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For Veterans, Challenging Hills Without All the Frills

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By Moira E. McLaughlin
Special to The Washington Post
Friday, January 4, 2008

Growing up, I was spoiled by annual family ski trips to Colorado. The snow was soft and packed; the quadruple chairlifts, high-speed; the slopes, long; and (since my dad hated to ski in the cold) the spring skiing weather was always ideal. So when I took my first East Coast ski trip with friends in college, I was in for a skiing reality check.

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I think I spent most of the day in the lodge, warming my fingertips and waiting for the sun to come out.

Since then, I have explored skiing in the East a bit more. It has me thinking about what the sport is really supposed to be about. Is it supposed to be about sharp turns through the moguls of the Rockies on a sunny, relatively warm day? Or is it supposed to be about skis rattling on the hard ice of the Alleghenies on a bitter cold, windy day?

"If you can ski in the East, you can ski anywhere," says Andy Himes, the mountain manager at Blue Knob All Seasons Resort in Claysburg, Pa.

Take Hungarian skier Marta Vastagh, who trained at Blue Knob for the 2002 Olympics. (She didn't win a medal, Himes says, but still, she competed at the Olympics.) Or extreme skier Glen Plake, who skied Blue Knob about four years ago on what he called a "Down Home Tour" of smaller ski resorts.

According to the resort, Blue Knob, about three hours from Washington, is the highest skiable peak in Pennsylvania. With 34 trails and a vertical drop of 1,072 feet, it's known as a skier's mountain. During ideal conditions when the temperature is zero to 20 degrees, snow guns can make five to eight feet of snow to spread over several slopes.

Kari Jingozian, 11, of Fishertown, Pa., is on Blue Knob's race team. Her enthusiastic commentary is punctuated with a lot of "awesomes." "It's steeper," she says of Blue Knob's runs. "There's always some different type of snow or ice."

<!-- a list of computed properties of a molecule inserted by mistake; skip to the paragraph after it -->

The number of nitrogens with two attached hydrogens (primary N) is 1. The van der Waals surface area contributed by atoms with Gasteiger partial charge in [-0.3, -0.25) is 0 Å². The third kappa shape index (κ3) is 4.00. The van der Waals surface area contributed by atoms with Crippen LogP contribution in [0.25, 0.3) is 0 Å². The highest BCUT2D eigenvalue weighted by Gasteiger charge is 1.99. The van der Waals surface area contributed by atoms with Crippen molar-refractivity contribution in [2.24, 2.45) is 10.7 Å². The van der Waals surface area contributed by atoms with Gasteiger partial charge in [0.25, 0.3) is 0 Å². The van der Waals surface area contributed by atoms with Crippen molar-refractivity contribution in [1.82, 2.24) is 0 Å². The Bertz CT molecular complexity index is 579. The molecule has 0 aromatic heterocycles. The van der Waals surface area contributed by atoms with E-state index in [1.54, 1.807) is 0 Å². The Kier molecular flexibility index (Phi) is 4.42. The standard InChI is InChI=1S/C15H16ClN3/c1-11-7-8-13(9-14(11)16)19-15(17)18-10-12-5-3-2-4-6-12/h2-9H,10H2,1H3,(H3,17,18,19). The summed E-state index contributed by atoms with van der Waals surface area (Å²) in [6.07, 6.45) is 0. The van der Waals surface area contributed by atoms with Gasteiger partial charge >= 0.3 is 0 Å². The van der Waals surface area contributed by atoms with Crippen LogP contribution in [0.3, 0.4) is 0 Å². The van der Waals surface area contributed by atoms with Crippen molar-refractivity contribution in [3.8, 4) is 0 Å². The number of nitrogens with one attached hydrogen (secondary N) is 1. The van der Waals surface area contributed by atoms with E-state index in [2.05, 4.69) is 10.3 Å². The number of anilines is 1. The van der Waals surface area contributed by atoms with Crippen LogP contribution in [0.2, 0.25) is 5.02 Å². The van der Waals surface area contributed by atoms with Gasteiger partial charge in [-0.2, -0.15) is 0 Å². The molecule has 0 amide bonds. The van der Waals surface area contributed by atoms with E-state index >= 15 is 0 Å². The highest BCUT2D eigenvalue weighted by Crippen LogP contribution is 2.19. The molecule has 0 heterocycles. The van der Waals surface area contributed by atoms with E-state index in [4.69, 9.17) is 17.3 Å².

On a recent trip to Blue Knob, I investigated how skiers dealt with the conditions. People looked good coming down the mountain, in control and making turns. They had to be prepared for various snow conditions, from icy to crunchy to freshly fallen.

At Blue Knob, slopes are designed to wind gradually down the mountain. From the top, a skier can't see the bottom -- unusual for East Coast mountains. My favorite slope was the Jack Rabbit, which corkscrewed down the mountain. It even had a few bumps and a little jump at the bottom as the trail made a final right turn. The steepest trails you'll find at Blue Knob are Extrovert and East Wall Glades.

What you won't find at Blue Knob is glitz. The mountain opened in 1963, and not much has changed, Himes says. The lodge doesn't have posh restaurants, fancy warming huts and definitely not a hip apres-ski nightclub. Even the signs leading up to the mountain are small and easy to miss. (Start looking for them once you get off the Pennsylvania Turnpike.)

Phil Hughes, a civil engineer from Arlington, discovered Blue Knob three years ago while trying to find a place to take his wife snowboarding. "Blue Knob? Where's that?" he remembers thinking during an Internet search. He liked the mountain so much he has since bought a condo there. "I love this place," he says as he puts on his boots by his car in the parking lot.

Another thing you won't find at Blue Knob: day lockers. Aside from a bathroom stall, there's no private place to change into ski gear, and unless you have rented a locker for the season, there's no place (except your car) to throw excess gear.

But with minimal frills, you get minimal chairlift lines. "You spend more time on the slopes than you do in the lift lines," says Curt Weyant, who runs the resort's lift operations.

You can have a burger or a chicken sandwich for lunch. You can rent skis or try out a snowboard for the day. You can grab a beer at Mueller's Pub at the summit. And the best part: You can drive there, ski and be back in Washington in time for "The Simpsons."

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